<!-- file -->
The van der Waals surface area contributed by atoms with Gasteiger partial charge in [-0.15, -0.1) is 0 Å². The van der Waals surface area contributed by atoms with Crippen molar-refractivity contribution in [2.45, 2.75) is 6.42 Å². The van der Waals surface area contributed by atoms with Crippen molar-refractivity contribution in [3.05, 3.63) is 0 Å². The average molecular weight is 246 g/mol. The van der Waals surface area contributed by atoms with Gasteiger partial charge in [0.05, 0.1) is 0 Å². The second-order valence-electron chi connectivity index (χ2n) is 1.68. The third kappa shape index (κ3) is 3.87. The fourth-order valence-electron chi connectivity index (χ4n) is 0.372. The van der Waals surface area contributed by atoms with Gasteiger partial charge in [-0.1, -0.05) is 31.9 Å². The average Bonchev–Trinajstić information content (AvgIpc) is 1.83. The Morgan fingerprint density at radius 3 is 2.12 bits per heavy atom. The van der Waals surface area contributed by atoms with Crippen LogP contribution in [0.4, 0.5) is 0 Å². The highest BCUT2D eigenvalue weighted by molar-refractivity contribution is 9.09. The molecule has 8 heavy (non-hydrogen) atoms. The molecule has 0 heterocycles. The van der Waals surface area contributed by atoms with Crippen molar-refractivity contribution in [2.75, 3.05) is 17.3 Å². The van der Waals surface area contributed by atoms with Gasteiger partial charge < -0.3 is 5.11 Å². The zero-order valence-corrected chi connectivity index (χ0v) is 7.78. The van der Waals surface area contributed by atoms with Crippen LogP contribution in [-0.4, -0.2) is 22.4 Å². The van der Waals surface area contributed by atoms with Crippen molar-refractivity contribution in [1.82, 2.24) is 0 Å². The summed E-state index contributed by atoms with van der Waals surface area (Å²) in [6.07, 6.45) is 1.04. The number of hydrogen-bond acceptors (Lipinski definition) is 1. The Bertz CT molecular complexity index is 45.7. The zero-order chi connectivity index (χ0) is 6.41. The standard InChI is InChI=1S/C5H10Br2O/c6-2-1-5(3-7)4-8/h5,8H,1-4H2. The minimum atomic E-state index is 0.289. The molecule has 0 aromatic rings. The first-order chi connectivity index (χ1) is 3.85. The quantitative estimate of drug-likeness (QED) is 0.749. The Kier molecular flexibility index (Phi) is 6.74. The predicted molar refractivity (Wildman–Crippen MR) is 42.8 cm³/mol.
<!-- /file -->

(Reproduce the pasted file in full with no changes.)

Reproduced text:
The van der Waals surface area contributed by atoms with Gasteiger partial charge in [-0.15, -0.1) is 0 Å². The van der Waals surface area contributed by atoms with Crippen molar-refractivity contribution in [2.45, 2.75) is 6.42 Å². The van der Waals surface area contributed by atoms with Crippen molar-refractivity contribution in [3.05, 3.63) is 0 Å². The average molecular weight is 246 g/mol. The van der Waals surface area contributed by atoms with Gasteiger partial charge in [0.05, 0.1) is 0 Å². The second-order valence-electron chi connectivity index (χ2n) is 1.68. The third kappa shape index (κ3) is 3.87. The fourth-order valence-electron chi connectivity index (χ4n) is 0.372. The van der Waals surface area contributed by atoms with Gasteiger partial charge in [-0.1, -0.05) is 31.9 Å². The average Bonchev–Trinajstić information content (AvgIpc) is 1.83. The Morgan fingerprint density at radius 3 is 2.12 bits per heavy atom. The van der Waals surface area contributed by atoms with Crippen LogP contribution in [0.4, 0.5) is 0 Å². The highest BCUT2D eigenvalue weighted by molar-refractivity contribution is 9.09. The molecule has 8 heavy (non-hydrogen) atoms. The molecule has 0 heterocycles. The van der Waals surface area contributed by atoms with Crippen molar-refractivity contribution in [2.75, 3.05) is 17.3 Å². The van der Waals surface area contributed by atoms with Gasteiger partial charge < -0.3 is 5.11 Å². The zero-order valence-corrected chi connectivity index (χ0v) is 7.78. The van der Waals surface area contributed by atoms with Crippen LogP contribution in [-0.4, -0.2) is 22.4 Å². The van der Waals surface area contributed by atoms with Crippen molar-refractivity contribution in [1.82, 2.24) is 0 Å². The summed E-state index contributed by atoms with van der Waals surface area (Å²) in [6.07, 6.45) is 1.04. The number of hydrogen-bond acceptors (Lipinski definition) is 1. The Bertz CT molecular complexity index is 45.7. The zero-order chi connectivity index (χ0) is 6.41. The standard InChI is InChI=1S/C5H10Br2O/c6-2-1-5(3-7)4-8/h5,8H,1-4H2. The minimum atomic E-state index is 0.289. The molecule has 0 aromatic rings. The first-order chi connectivity index (χ1) is 3.85. The quantitative estimate of drug-likeness (QED) is 0.749. The Kier molecular flexibility index (Phi) is 6.74. The predicted molar refractivity (Wildman–Crippen MR) is 42.8 cm³/mol.